You may have heard about ductless heating and cooling systems, but do you know about their advantages?
A Flexible Solution
The most common HVAC systems are central air conditioners and heat pumps that use ducts to deliver conditioned air throughout a building.
Ductless systems are more flexible than traditional systems, because ductless systems don’t use ductwork. All that’s needed is a small outdoor unit and one or more indoor units, along with access to electricity and a place to mount the units. Ductless systems can be installed in either new or existing construction.
Traditional heating and cooling units can run inefficiently for a number of reasons, costing you money in lost energy. The actual units are larger than a ductless system, also costing you more money overall, because they naturally consume more power. Also, conditioned air can be lost through gaps in the ductwork before it ever reaches its intended destination, illustrating yet another example of lost energy for which you also pay.
Ductless systems are smaller than traditional HVAC systems, which means they use less power. In addition, the temperature-controlled air of a ductless system is delivered directly into a room instead of throughout an entire building. This means that you don’t heat or cool rooms that aren’t occupied. Translation: less needed power, less money spent.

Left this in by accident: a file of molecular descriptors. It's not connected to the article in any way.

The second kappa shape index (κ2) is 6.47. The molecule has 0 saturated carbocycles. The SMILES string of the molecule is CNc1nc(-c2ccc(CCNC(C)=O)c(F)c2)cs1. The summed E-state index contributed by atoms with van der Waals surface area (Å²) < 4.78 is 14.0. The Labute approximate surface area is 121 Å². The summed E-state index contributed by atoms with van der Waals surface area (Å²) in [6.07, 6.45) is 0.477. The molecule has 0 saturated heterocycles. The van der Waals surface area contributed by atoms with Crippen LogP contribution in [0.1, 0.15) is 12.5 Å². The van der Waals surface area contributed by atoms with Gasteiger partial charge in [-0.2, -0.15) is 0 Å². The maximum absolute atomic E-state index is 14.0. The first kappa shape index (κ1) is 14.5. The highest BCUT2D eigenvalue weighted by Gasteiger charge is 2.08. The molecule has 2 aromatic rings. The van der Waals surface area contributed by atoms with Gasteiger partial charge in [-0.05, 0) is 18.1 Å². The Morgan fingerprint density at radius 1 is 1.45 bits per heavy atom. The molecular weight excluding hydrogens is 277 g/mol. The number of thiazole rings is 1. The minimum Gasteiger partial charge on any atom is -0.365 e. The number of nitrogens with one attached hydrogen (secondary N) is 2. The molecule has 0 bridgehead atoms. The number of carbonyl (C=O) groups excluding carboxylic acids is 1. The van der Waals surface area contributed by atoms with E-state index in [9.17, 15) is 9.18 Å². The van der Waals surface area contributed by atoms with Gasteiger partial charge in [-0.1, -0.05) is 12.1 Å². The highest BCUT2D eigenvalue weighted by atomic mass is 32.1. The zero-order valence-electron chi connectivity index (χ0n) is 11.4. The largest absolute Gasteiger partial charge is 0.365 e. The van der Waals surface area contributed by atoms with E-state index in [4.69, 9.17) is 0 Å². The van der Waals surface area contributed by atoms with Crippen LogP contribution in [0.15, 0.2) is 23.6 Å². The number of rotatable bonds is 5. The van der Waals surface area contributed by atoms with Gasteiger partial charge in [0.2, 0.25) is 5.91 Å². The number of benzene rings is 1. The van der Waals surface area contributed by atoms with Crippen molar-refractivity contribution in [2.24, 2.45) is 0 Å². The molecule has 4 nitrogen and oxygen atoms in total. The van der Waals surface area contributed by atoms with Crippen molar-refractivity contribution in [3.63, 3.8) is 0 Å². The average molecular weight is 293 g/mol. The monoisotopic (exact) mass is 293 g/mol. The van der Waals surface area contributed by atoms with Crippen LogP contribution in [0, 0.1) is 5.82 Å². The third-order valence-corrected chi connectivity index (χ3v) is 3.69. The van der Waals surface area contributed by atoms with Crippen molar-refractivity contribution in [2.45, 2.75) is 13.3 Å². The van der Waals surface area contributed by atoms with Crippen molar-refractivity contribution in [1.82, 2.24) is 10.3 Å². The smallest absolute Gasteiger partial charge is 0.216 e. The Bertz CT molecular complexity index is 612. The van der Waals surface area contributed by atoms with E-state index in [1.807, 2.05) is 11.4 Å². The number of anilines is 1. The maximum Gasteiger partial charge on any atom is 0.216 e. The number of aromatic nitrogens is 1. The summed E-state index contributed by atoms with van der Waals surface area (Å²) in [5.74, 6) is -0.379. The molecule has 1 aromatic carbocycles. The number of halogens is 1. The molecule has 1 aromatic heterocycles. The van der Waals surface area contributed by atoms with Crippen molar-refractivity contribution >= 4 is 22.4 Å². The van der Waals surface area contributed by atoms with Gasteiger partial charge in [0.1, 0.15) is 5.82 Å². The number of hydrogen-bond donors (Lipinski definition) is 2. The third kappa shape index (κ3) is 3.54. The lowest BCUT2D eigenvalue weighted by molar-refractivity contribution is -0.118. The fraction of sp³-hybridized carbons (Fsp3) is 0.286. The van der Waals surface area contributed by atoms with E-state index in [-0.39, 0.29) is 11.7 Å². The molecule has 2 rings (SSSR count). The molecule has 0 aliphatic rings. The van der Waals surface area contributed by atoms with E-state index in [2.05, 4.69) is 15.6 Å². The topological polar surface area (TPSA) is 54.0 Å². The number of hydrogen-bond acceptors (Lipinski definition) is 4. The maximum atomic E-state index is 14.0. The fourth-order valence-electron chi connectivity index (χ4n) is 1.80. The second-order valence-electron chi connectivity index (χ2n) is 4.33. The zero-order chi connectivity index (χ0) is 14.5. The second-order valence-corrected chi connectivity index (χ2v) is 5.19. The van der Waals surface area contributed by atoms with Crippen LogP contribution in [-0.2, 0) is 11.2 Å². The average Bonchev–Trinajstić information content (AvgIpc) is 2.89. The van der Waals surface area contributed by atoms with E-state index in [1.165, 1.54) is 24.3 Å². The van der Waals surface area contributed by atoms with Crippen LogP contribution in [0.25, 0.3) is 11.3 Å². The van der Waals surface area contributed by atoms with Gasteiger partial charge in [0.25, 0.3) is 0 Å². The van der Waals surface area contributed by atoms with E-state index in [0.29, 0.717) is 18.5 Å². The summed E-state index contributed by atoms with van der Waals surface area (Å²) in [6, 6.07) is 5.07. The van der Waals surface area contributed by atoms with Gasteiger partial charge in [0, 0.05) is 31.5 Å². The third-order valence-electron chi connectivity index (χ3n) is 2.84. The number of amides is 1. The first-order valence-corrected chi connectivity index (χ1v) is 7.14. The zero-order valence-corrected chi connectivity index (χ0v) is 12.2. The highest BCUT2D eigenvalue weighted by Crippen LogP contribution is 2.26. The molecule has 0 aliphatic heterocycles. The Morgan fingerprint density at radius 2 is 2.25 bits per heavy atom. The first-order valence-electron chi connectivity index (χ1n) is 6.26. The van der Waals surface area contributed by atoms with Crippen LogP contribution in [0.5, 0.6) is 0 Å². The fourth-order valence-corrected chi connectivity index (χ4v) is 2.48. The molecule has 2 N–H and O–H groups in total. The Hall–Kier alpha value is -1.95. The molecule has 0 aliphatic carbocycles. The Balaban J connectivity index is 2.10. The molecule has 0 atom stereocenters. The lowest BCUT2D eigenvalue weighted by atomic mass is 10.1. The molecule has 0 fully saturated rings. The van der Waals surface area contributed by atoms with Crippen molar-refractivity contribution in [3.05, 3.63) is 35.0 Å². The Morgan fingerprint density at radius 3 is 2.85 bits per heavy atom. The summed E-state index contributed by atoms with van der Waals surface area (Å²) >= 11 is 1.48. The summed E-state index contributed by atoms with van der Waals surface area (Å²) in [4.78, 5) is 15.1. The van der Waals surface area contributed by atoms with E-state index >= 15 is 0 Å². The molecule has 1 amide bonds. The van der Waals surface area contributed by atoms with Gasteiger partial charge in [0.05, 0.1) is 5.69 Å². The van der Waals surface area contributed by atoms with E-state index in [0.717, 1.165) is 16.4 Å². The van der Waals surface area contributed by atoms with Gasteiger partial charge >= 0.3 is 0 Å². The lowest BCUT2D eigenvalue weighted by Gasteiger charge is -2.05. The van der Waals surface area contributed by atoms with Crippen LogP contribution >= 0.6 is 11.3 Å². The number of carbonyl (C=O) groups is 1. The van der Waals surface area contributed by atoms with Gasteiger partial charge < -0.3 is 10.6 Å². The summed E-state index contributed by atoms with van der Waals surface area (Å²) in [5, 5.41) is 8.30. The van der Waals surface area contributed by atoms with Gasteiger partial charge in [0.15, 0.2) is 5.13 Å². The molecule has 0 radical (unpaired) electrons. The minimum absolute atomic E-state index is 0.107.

Improved Indoor Air Quality
Did you know the quality of indoor air is typically lower than that of outdoor air? Ductwork collects dust, allergens, bacteria, as well as many other contaminants. Traditional forced air systems blow air directly through these contaminants and consequently throughout your house.
Ductless systems offer multi-stage filtration that greatly reduces this type of air contamination and creates a healthier indoor environment.
Easy to Install
Ducted systems can take several weeks to install. They interrupt daily life in the home and can take up valuable real estate due to their size.
Conversely, ductless systems can be installed in as little as a day, depending on the number of units required. The pipes required for the systems only dictate a three-inch hole that makes them easier to integrate into a building.